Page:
Investigating the Incidentals

ACRIN study assesses the extracolonic findings of the National CT Colonography Trial.investigating incidentals

Despite the fact that colorectal cancer (CRC) is largely preventable through routine screening, approximately one-third of eligible adults age 50 and older do not undergo screening.

As demonstrated by several large-scale clinical trials, including the National CT Colonography Trial (ACRIN 6664), computed tomography colonography (CTC) is comparable to standard colonoscopy in its ability to accurately detect cancer and precancerous polyps and could serve as an initial screening exam for CRC.1incidental finding 2

CTC has the potential to improve compliance with routine CRC screening.2 Additionally, the literature suggests that, depending on reimbursement rates, CTC may be more cost effective for detecting colonic polyps compared with standard colonoscopy.3,4 Given intense pressure from payers to reduce national health-care expenditures and confirm efficacy, the cost effectiveness of new health-care procedures is under significant scrutiny. One of the reasons the CMS denied coverage for routine CTC was the lack of evidence about the impact of incidental findings outside of the colon, also known as extracolonic findings (ECFs), on patient care and the related costs. Fortunately, researchers have a rich data resource from the ACRIN 6664 trial with which to explore a wide range of CTC-related issues, including the downstream consequences of ECFs currently being investigated by the ACRIN 7151 trial (Incidence and Significance of Extracolonic Findings on CT Colonography: Retrospective Analysis of National CT Colonography Trial Data).

“The ACRIN 7151 trial ... is more comparable than current single-site studies to broad clinical practice." — Hanna M. Zafar, MD, MHS

The trial is led by Principal Investigator Hanna M. Zafar, MD, MHS, assistant professor of radiology at the University of Pennsylvania, and funded by the ACRIN Fund for Innovative Imaging. Researchers are conducting a retrospective chart review of 520 of the 2,531 ACRIN 6664 study participants. The objective of this study is to compare the frequency and cost of follow-up diagnostic imaging, hospitalization, and interventional procedures between participants with the most common potentially clinically significant ECFs and participants with no known ECFs.

As Zafar explains, "The ACRIN 7151 trial will fill several knowledge gaps. It is the first clinical trial to directly evaluate ECFs in a multicenter setting including both academic and private practice settings — so it is more generalizable than current single-site studies to broad clinical practice — and it will compare differences in health-care utilization based upon whether an ECF was reported."incidental finding 1

She goes on to clarify, "Data from the trial can potentially be used to inform cost effectiveness models to better understand the effect of CTC on the incidence of and mortality from CRC. This is important because ECFs were not included in any of the three models used by the Agency for Healthcare Research and Quality (AHRQ) to perform cost-effectiveness analysis for CMS on different methods of CRC screening, including CTC, due to inadequate knowledge about the true harms and benefits of ECFs." Data from the ACRIN 7151 study will help inform colorectal cancer simulation models on the cost effectiveness of CTC when accounting for ECFs. Eventually, these data may be used to develop guidelines for the reporting and management of ECFs.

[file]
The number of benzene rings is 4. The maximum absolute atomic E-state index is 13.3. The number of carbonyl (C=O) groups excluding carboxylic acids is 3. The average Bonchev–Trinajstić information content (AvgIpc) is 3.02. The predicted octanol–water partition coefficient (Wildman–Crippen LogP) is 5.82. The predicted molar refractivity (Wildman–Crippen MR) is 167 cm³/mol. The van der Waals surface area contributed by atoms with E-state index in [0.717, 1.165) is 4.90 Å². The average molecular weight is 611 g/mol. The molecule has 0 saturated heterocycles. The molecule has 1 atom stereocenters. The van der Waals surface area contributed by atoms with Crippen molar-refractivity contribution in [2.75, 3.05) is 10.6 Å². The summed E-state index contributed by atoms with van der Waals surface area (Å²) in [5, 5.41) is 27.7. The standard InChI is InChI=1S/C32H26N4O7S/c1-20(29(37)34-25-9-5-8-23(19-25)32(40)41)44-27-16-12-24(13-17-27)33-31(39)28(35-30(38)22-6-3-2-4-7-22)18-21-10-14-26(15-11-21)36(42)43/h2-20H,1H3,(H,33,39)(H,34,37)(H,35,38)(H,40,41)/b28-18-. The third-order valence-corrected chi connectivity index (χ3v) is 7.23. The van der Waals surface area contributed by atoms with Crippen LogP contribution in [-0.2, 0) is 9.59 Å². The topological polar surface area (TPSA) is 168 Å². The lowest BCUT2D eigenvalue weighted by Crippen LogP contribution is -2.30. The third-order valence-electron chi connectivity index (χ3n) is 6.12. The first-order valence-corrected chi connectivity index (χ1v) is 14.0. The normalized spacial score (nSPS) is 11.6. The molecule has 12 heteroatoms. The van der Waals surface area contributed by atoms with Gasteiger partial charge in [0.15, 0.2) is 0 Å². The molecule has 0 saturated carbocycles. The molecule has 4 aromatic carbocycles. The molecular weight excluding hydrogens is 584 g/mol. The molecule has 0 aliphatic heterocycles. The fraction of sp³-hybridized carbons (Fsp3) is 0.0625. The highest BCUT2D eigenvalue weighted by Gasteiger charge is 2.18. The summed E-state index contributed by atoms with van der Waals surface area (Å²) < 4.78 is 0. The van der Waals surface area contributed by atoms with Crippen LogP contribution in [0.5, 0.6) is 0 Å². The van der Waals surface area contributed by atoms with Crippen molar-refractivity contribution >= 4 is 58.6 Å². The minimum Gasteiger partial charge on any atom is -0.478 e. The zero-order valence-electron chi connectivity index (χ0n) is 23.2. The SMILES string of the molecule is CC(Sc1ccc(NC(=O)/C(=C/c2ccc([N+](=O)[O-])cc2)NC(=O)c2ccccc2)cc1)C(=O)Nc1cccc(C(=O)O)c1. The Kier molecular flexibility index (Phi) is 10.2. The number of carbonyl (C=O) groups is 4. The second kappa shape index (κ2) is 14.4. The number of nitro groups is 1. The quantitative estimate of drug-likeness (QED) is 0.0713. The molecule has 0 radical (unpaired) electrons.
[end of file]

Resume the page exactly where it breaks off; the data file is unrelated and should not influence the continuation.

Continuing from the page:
The ACRIN 7151 study is retrospectively reviewing cases from 520 of the 2,531 ACRIN 6664 study participants assigned to one of three groups: Group E3/E4 excluding pulmonary nodules (n = 141), Group E3/E4 with reporting pulmonary nodules (n = 19), and Group E1 (the control group) having a normal exam (n = 260). The costs of follow-up diagnostic imaging, hospitalization, and interventional procedures associated with ECFs will be estimated for the entire cohort using Medicare reimbursement rates and then divided by the total number of participants to yield the average additional cost of evaluating ECFs per CTC exam.

1.Johnson CD, Chen M, Toledano AY, et al. “Accuracy of CT Colonography for Detection of Large Adenomas and Cancers.” N Engl J Med 2008;359(12):1207–12.
2. Ristvedt SL, McFarland EG, Weinstock LB, et al. “Patient Preferences for CT Colonography, Conventional Colonoscopy, and Bowel Preparation.” Am J Gastroenterol 2003;98(3):578–85.
3.Pickhardt PJ, Hassan C, Laghi A, et al. “Cost-Effectiveness of Colorectal Cancer Screening with Computed Tomography Colonography: The Impact of Not Reporting Diminutive Lesions.” Cancer 2007;109(11):2213–21.
4.Hassan C, Pickhardt P, Laghi A, et al. “Computed Tomographic Colonography to Screen for Colorectal Cancer, Extracolonic Cancer, and Aortic Aneurysm: Model Simulation with Cost-Effectiveness Analysis.” Arch Intern Med 2008;168(7):696–705.

By Nancy Fredericks, MBA, and Julie Catagnus, MPH, ELS
Nancy Fredericks, MBA (This email address is being protected from spambots. You need JavaScript enabled to view it.), is communications director, ACR Clinical Research Center. Julie Catagnus, MPH, ELS, is a freelance writer.

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